Which is why I say: co-invest. Put up some of your CS budget to get the insights you want in a user friendly way, and it’s likely you and your Product and Engineering teams will be thrilled to get you what you need without having to do the heavy lifting.

And let’s face it, with a user friendly system, both teams don’t have to guess what they think is the greatest value to a customer; rather, we would be able to just see it (and see it by different cohorts). And armed with that information, our product teams can either create better product based workflows or we (in CS) can create better best practices to achieve winning customer strategies.

3) Share Joint Success Metrics

Finally, I recommend sharing joint metrics with your Product teams. Our Chief Product Officer is held to joint metrics with my team including Net Retention (Upsell + Retention) and Customer Satisfaction. At the same time, my team is held to metrics that help his team drive efficiency and results. My team keeps mis-classified bug tickets below 10%. At one point this was 30% and by reducing that to under 10% and keeping it there, we’ve reduced costs in Product and Engineering by $160K per year. That’s significant savings in costs and time that could be used elsewhere. Additionally, my team is held to helping with product adoption: a metric the product and engineering team follow after every release. We educate customers, help them use the product, and ensure they are well trained. Joint metrics keep us both incentivized to ensure great communication and working together, which only produces better results for our customers.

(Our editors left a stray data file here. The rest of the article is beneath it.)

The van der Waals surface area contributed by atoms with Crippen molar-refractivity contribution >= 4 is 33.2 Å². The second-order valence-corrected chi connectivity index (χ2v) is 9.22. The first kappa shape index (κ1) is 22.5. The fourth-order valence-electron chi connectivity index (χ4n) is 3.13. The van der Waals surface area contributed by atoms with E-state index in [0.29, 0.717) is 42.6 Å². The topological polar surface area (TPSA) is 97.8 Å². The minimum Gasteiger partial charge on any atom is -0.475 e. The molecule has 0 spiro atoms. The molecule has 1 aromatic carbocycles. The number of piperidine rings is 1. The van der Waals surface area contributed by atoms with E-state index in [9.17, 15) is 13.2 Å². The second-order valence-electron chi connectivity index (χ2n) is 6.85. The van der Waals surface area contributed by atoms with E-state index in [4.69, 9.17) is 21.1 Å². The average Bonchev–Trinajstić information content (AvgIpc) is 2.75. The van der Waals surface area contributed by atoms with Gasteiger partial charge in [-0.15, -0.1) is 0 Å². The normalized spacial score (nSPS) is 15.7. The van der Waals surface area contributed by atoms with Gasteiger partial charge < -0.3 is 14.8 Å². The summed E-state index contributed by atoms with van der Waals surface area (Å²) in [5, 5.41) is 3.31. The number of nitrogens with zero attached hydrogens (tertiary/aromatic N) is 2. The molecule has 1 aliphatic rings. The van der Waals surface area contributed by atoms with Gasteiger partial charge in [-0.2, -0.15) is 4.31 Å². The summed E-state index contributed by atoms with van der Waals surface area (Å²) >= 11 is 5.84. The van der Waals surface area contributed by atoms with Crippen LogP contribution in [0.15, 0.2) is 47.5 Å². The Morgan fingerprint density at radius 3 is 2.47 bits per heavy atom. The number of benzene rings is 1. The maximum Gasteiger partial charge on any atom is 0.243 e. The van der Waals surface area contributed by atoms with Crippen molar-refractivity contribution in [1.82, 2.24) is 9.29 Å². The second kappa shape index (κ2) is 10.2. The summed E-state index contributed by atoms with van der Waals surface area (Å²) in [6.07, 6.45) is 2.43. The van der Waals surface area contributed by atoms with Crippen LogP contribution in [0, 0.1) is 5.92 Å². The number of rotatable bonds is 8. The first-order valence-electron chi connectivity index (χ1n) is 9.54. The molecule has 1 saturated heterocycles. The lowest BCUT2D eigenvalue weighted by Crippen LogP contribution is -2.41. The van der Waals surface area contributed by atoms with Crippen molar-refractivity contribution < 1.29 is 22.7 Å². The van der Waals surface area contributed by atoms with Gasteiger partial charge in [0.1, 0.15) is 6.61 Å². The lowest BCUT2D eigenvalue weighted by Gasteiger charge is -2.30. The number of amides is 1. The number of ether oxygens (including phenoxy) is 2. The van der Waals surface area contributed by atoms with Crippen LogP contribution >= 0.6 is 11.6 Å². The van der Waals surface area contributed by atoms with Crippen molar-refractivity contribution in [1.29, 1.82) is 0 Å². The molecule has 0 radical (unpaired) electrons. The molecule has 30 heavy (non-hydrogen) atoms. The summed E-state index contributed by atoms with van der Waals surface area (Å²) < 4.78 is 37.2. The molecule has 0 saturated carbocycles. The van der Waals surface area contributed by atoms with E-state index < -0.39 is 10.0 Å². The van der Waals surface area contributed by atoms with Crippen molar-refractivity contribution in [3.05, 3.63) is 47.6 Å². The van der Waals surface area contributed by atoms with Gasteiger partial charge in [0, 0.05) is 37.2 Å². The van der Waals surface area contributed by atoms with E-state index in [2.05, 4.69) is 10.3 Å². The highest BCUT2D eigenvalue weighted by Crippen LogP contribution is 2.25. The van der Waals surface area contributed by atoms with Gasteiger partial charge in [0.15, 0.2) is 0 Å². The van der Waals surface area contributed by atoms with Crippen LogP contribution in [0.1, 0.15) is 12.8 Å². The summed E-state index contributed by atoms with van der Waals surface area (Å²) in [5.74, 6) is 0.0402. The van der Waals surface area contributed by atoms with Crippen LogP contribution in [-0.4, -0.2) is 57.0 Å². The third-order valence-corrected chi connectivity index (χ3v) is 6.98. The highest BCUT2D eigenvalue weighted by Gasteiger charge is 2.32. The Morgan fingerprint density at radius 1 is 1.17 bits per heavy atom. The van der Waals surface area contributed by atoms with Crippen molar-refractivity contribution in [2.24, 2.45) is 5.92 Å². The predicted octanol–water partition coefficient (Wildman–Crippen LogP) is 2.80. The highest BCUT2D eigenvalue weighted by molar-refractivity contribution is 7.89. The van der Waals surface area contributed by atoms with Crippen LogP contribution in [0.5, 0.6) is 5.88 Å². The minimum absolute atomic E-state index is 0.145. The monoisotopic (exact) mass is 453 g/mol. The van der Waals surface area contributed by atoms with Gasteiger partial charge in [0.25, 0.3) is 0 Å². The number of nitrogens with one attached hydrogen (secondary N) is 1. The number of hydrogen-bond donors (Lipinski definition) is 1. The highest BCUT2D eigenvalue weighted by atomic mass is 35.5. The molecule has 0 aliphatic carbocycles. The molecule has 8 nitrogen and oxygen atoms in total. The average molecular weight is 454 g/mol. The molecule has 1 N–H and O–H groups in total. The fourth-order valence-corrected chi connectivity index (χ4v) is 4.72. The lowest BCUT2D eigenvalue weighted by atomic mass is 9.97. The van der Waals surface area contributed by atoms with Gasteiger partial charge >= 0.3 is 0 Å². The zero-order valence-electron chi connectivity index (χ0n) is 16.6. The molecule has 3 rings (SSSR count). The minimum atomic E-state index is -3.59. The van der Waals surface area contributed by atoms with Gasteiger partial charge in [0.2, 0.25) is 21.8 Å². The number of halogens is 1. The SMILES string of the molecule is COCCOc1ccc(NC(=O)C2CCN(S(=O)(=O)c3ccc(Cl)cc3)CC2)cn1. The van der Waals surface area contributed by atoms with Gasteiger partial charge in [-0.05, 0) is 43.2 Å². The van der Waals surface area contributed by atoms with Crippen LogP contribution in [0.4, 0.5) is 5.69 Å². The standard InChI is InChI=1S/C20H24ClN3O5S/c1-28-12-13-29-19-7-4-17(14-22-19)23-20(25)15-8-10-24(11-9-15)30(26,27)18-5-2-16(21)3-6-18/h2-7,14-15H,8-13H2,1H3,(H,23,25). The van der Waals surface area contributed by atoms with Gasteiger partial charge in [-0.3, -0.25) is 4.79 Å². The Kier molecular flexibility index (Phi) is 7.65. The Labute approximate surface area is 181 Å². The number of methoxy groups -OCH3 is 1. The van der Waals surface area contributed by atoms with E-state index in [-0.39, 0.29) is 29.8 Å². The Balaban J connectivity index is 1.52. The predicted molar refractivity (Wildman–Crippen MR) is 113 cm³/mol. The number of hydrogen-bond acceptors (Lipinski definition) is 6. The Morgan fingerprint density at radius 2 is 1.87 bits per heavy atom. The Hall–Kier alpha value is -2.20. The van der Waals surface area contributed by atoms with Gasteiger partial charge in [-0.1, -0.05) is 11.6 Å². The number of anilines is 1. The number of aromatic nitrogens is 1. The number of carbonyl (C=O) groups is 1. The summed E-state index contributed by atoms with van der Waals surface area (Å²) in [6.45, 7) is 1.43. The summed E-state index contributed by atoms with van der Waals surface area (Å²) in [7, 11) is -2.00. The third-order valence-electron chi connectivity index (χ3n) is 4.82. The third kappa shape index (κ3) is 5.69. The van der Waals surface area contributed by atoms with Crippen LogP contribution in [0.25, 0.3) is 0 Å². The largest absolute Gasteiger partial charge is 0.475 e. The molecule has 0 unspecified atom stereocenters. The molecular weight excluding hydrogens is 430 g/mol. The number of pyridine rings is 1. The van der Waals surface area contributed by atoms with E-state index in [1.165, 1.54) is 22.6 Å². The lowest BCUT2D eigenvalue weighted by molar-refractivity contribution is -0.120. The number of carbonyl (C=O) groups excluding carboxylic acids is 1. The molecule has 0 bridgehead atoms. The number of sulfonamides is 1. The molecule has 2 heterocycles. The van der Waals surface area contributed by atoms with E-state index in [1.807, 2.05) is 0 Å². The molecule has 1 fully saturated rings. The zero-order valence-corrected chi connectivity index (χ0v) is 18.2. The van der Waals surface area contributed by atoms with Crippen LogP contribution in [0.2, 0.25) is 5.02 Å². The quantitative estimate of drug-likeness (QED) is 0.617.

If CS is the map to driving value for Customers, then Product (and associated analytics) is the key for deciphering it. We must work together to manage how to understand leading risk factors and more importantly, reasons and paths for retention and growth! What path makes our customers stick? If you can’t answer that question, it’s time to start building toward answering it. Let’s commit to that quest. As the VP of CS for Medrio, and I’m committed to driving success of customers with Product and data driven insights. Can I get your commitment too? Let’s do this!

Need help figuring out how your Customer Success team can better collaborate with Product and Engineering within your organization? The Success League is a customer success consulting firm that offers a Leadership Training Program as well as Leadership Coaching. For more information on these programs and other classes and engagements please visit our website at

Lauren Bio Final.png

Lauren Costella - Lauren is a change agent, communicator, leader and passionate champion for Customer Success. When she’s not working as the VP of Customer Success for Medrio, you can find her serving as an advisor for The Success League, a board member for the Customer Success Network, and blogging on the CS Playlist. Lauren has her MA and BA from Stanford University. She was a former USA National swim team member and enjoys staying active in the Bay Area.

Key Topics in CS Training Series Begins Next Week!

Keystone Branded.png

Do you need a thorough overview of Customer Success best practices? We have a training series for you! This introductory, 8-class series is designed to build the skills you need to tackle core customer touch points like setting goals with customers, onboarding new clients, holding effective business reviews, and managing renewals. This round of classes is offered at a new time: 12pm Pacific / 3pm Eastern.

5/23 - Customer Goals & Outcomes

5/30 - Business Strategy for CSMs

6/6 - Managing Your Portfolio

6/13 - Kicking off the Relationship

6/20 - Executive Business Reviews

6/27 - Renewals & Churn

7/11 - Customer Advocacy

7/18 - Time Management for CSMs